by midtowng | 8/31/2008 02:23:00 AM
On October 22, 1990, Senator Bob Dole came to the defense of his friend, John McCain, with what has become a very familiar refrain.
Referring to Mr. McCain's being a prisoner of war in North Vietnam for five and a half years, Mr. Dole said: "He has been held hostage before under very difficult circumstances. So let us not keep him hostage here in the Senate."
You see, John McCain was being tortured by the Senate Ethics Committee just like the North Vietnamese did. Or something like that.

Uh, right.

Charles Keating first became involved in politics in 1969, when he was appointed by President Richard Nixon to the President's Commission on Obscenity and Pornography. Afterward he directed several failed attempts at censoring movies and books.
He broke into the banking industry in 1972 with American Financial Corporation. In 1984 they purchased Lincoln Savings and Loan. The purchase happened just as Congress began hearing calls for re-regulating the savings and loan industry.

In order to head off the re-regulating talk, Charles Keating hired an up-and-coming economist named Alan Greenspan to review Lincoln Savings assets. Greenspan, also an opponent of government regulation, gave the bank a glowing review. Greenspan recommended that Lincoln Savings be exempt from any new regulation.
Mr. Greenspan described Lincoln's management as ''seasoned and expert in selecting and making direct investments,'' as having a ''long and continuous track record of outstanding success in making sound and profitable direct investments,'' as succeeding ''in a relatively short period of time in reviving an association that had become badly burdened by a large portfolio of long-term fixed-rate mortgages'' and that it had ''restored the association to a vibrant and healthy state, with a strong net worth position."
Nevertheless, Edwin J. Gray, chair of the Federal Home Loan Bank Board (FHLBB), for some reason that Alan Greenspan couldn't understand, kept pushing for re-regulating the Savings and Loan industry.
Gray instituted a rule whereby savings associations could hold no more than ten percent of their assets in "direct investments", and were thus prohibited from taking ownership positions in certain financial entities and instruments
This was bad news for Lincoln Savings and Loan. By the end of 1986 they had unreported losses of $135 million and had exceeded their holdings of direct investments by $600 million.

Enter Keating Five

"The Republican reformer is back."
- CBS News on Senator McCain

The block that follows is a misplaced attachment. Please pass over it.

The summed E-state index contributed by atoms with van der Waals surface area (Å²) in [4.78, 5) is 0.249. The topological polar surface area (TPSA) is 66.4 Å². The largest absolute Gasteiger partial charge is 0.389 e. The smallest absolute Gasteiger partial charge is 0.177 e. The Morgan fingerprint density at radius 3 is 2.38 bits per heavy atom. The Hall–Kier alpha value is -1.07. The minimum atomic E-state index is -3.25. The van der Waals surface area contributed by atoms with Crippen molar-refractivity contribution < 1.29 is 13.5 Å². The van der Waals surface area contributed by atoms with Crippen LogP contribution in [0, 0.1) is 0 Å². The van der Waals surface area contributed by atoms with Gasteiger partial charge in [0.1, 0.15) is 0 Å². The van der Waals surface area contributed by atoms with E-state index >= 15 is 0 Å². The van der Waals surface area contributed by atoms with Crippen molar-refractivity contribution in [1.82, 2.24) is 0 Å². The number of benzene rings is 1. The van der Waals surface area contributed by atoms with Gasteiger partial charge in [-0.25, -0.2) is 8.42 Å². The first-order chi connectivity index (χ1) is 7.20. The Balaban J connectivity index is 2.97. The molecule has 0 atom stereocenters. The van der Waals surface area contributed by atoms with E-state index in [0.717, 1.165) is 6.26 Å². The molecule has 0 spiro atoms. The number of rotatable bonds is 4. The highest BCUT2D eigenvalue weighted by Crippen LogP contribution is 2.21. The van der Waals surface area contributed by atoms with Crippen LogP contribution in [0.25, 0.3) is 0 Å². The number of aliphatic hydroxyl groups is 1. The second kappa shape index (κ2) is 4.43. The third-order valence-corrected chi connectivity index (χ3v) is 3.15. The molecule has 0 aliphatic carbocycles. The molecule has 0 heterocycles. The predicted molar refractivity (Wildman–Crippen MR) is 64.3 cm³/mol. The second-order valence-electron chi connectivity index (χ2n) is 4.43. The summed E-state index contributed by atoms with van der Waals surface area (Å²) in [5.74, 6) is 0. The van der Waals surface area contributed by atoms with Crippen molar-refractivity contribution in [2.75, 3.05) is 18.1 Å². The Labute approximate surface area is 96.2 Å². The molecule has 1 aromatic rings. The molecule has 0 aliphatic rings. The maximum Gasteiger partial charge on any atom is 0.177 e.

It began to appear that the government was going to seize Lincoln Savings for being insolvent, but the investigation was taking a long time.
Charles Keating decided to ask five friendly senators for help. They were:

Alan Cranston (D-CA)
Dennis DeConcini (D-AZ)
John Glenn (D-OH)
John McCain (R-AZ)
Donald W. Riegle (D-MI)

Keating and McCain had been good friends since meeting in 1982 when McCain was first running for Congress. By 1987 Keating has raised $112,000 for McCain, more than a third of all the money he raised for all the Keating Five.

Over the years, McCain and his family took nine trips at Keating's expense (three to Keating's Bahamas' retreat), all of which McCain failed to disclose to the Senate Ethics Committee until after it was discovered during the investigation. At that point, he paid Keating $13,433 for the flights.
But that isn't the end of the story.
1. John McCain admitted to intentionally filing false income tax returns to defraud the IRS by not claiming thousands of dollars in gifts McCain and his family received from Charles Keating and Keating’s company. Years later, when the IRS noticed Keating’s company had written off the gifts to McCain as business expenses, McCain fessed up and admitted filing false returns and made a “donation” to the U.S. Treasury to cover the amount he defrauded American tax payers. (Committing tax fraud is one of the least offensive things John McCain has done over his career, but this article just focuses on his role in the Keating Five, and the Lincoln Savings and Loan scandal of the late 1980’s-early 1990’s). McCain also leaked information about the Keating Five to the press multiple times in an effort to appear above the other Senators in the scandal. A 1989 Phoenix New Times article summed it up best with their title - McCain: The Most Reprehensible of the Keating Five.